My late father-in-law enjoyed college football, but he never let the outcome dictate his mood.
In fact, he often joked, “Don’t let your happiness depend on 18-year-old boys.”
That is easier said than done, right? Especially here in the South, where football is like a religion, victories and defeats can dictate moods for weeks or months on end.
Why the obsession? Why is football a billion-dollar industry? I find it interesting (and kind of crazy) that Americans will pack stadiums and pour money into a sport that revolves around one ball. Many people care more passionately about who dominates that one ball than they do eternal matters.
Yet God’s genius is that He can use anything – even one ball – to speak to us. He meets us where we are and often tells epic stories in stadiums and arenas. Through both lows and mountaintop moments, we can experience Him, learning lessons about life and character that can only be taught through exhilarating, high-stakes events.
“Except for during the summer months, today’s teens now, for the first time, feel more stressed than their parents do. They also experience the emotional and physical symptoms of chronic tension, such as edginess and fatigue, at levels that we used to see only in adults.” Dr. Lisa Damour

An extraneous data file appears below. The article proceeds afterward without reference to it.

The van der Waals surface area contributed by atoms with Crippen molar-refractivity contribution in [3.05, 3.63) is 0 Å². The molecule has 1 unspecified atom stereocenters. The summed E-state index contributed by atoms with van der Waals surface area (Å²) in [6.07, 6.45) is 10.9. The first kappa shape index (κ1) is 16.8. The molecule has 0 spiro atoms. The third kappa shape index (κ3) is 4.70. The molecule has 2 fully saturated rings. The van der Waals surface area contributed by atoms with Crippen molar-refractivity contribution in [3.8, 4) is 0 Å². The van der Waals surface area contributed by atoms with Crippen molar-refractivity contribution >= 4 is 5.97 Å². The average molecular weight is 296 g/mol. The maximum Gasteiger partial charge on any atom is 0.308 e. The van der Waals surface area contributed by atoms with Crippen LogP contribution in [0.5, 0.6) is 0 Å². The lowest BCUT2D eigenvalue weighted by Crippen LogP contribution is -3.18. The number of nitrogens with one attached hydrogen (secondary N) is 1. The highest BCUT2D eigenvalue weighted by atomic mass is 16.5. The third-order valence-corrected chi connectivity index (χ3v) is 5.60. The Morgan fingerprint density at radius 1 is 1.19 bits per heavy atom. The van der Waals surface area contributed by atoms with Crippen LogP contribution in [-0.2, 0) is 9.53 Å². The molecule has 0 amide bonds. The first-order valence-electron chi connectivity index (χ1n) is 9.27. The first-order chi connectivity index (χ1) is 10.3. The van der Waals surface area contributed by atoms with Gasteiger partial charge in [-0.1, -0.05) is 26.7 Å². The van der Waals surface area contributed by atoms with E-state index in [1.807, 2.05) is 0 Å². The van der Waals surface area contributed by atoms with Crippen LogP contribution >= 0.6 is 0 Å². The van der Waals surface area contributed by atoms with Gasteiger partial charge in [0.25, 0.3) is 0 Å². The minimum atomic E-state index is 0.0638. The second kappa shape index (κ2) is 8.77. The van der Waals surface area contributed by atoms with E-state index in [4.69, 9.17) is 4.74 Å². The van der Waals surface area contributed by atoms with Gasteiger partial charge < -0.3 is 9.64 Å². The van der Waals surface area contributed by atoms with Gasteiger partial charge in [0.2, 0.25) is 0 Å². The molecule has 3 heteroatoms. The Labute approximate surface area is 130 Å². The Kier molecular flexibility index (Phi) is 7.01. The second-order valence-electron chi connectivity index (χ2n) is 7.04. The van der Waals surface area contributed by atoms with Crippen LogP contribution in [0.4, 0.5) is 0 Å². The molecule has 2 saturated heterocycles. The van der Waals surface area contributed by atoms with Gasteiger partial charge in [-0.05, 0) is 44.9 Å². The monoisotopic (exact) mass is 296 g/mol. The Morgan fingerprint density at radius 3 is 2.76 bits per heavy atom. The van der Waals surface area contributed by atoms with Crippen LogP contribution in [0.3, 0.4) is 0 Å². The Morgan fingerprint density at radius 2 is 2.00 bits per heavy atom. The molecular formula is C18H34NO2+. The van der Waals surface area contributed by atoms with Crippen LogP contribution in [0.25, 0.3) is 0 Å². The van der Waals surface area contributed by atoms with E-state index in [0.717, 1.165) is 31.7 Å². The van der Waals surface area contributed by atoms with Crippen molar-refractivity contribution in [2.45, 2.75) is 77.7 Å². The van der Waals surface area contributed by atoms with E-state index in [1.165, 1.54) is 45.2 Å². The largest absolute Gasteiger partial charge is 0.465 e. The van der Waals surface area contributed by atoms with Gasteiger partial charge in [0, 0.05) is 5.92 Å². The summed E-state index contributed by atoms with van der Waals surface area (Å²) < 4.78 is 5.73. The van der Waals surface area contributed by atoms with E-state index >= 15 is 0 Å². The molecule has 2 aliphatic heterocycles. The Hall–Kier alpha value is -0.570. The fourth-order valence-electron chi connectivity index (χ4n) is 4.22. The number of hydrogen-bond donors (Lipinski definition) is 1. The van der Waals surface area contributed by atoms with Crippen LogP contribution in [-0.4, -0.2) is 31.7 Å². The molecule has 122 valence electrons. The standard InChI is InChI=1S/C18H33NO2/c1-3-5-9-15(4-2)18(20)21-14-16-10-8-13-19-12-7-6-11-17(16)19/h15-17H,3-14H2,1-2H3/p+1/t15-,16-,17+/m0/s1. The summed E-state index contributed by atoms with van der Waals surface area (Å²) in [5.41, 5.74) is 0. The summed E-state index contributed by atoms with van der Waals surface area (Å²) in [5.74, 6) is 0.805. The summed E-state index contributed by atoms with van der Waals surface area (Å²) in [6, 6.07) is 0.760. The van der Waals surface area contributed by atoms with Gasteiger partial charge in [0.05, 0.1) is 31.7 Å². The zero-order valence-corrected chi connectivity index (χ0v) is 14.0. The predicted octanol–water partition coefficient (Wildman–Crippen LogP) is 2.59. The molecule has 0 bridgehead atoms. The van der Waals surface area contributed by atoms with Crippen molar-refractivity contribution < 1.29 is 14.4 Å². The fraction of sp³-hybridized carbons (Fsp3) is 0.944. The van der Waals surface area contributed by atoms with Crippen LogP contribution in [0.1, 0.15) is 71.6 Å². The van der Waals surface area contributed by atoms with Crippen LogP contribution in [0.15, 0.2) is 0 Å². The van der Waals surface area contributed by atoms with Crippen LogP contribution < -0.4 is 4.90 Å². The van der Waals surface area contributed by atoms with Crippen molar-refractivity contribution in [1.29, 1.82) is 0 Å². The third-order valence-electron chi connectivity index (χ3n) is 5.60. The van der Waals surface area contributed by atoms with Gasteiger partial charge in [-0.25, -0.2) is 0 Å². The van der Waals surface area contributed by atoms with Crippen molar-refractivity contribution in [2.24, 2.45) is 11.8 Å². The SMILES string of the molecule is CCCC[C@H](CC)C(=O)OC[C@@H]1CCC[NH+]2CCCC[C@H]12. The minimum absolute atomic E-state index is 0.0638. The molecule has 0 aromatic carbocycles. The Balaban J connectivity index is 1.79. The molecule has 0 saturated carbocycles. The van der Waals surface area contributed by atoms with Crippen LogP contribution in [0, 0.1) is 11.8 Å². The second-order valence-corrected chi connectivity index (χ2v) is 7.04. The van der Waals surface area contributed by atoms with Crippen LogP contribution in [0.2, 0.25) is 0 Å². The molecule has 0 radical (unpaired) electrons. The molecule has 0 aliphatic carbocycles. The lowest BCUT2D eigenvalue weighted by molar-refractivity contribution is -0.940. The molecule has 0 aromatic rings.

I was saddened to hear it – yet not surprised.
According to the American Psychological Association, today’s teens are the first generation of teenagers to feel more stressed than their parents, at least during the school year.
We saw it coming. We’ve read the heartbreaking stories. We’re seeing the dire consequences, how young people today are lonelier than senior citizens and report poorer health. How rates of teen depression and suicide have skyrocketed since 2011, when smart phones became ubiquitous, and the suicide rate among teen girls is the highest it’s been in forty years. How iGen is on the brink of the worst mental health crisis in decades.
What is provoking so much stress? I believe it’s a perfect storm of many factors.